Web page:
It is no longer unusual to have a spouse, children and grandchildren from a second or third marriage encompass a “blended family.” But these additions to the clan can complicate estate planning. Keeping that in mind, the following techniques may be beneficial for blended families:

  • Will: Your will is the centerpiece of your estate plan and should be coordinated with other devices such as trusts. It can be amended through a codicil for minor changes or be completely rewritten to reflect major changes. For example, you might rework a will to include your spouse and your children from a second marriage or even your current spouse’s children from a prior marriage.
  • Living trust: Often viewed as a supplement to a will, a living trust enables you to maintain control over disposition of assets. If the trust is revocable, you retain the ability to change the beneficiaries or allocations or otherwise amend it during your lifetime. However, assets in an irrevocable trust are removed from your taxable estate. Because a living trust avoids probate, this can be valuable to someone who wants to avoid public scrutiny.
  • Prenuptial agreement: This is no longer the exclusive domain of the rich-and-famous. A “prenup” is often designed to protect assets before entering a second marriage and preserve wealth for the children of your first marriage. It may also be coordinated with other rights and responsibilities (e.g., conditions for a second spouse to act as executor of your estate).
  • Power of attorney: A power of attorney is a legal document authorizing the “attorney-in-fact” to act on your behalf. With a durable power of attorney, the power continues if you become incapacitated. The decision as to whom to designate as the attorney-in-fact can be a critical one for blended families.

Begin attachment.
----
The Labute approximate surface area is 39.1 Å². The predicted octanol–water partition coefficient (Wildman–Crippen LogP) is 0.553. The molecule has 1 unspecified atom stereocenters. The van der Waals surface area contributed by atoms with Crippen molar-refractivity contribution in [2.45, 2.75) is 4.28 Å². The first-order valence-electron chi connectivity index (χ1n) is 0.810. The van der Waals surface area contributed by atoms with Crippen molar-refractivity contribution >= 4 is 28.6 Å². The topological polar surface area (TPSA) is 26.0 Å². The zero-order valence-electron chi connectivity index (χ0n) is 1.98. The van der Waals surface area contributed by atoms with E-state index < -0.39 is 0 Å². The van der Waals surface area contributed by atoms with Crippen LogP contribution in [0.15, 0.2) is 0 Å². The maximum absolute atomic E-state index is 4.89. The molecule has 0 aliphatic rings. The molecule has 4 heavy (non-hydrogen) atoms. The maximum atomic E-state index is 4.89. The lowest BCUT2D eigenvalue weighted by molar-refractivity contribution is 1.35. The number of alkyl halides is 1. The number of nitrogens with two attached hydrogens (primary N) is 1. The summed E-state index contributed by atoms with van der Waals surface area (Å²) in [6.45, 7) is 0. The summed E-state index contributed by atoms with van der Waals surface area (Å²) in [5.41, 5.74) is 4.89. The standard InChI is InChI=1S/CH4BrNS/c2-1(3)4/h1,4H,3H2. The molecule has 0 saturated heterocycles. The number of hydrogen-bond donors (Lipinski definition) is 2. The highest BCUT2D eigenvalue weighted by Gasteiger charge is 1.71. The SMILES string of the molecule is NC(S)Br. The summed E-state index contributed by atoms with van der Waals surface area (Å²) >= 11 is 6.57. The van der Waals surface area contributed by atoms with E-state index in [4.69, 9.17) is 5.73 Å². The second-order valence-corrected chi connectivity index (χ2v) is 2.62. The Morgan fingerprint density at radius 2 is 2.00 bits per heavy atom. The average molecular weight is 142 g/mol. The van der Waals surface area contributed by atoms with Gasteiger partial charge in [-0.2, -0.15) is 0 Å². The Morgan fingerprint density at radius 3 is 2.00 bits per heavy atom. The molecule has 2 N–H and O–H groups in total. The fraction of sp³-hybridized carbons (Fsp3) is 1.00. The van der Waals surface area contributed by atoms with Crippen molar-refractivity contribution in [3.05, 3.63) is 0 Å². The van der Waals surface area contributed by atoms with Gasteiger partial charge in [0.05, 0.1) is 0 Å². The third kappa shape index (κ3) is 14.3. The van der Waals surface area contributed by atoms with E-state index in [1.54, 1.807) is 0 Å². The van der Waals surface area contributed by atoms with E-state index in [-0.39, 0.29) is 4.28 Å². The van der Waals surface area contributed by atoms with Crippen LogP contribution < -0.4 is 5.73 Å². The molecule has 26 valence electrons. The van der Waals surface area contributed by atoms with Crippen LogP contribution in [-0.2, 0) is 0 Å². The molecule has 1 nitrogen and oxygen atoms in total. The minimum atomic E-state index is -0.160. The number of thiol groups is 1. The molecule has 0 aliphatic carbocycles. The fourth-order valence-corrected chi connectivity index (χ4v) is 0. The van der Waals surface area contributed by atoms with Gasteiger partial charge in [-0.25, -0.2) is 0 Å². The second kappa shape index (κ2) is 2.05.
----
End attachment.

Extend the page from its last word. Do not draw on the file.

• Retirement plans and IRAs: It is likely that much of your wealth is socked away in qualified retirement plans, such as a 401(k) and traditional and Roth IRAs. Prior beneficiary designations should be updated due to certain life events like a divorce, marriage or remarriage or birth. These plan and IRA designations supersede any declarations in your will or other documents.
  • Life insurance: As with retirement plans and IRAs, you may be encouraged to amend your beneficiary designations. Alternatively, you might revise the percentages of proceeds going to the respective parties. Once again, these beneficiary choices supersede other designations.
  • Q-Tip trust: A Qualified Terminable Interest Property (Q-Tip) trust is comparable to a regular marital trust. However, if the surviving spouse is entitled to a portion of your assets upon your death, he or she receives regular income payments, but not any principal. When the surviving spouse dies, the remainder passes to the designated beneficiaries, thus providing estate tax benefits.

These are just several techniques that are often utilized in planning for a blended family. Other options may be available for your situation. With assistance from your JMF professional advisors, create an overall plan that meets your objectives and hopefully provides family harmony.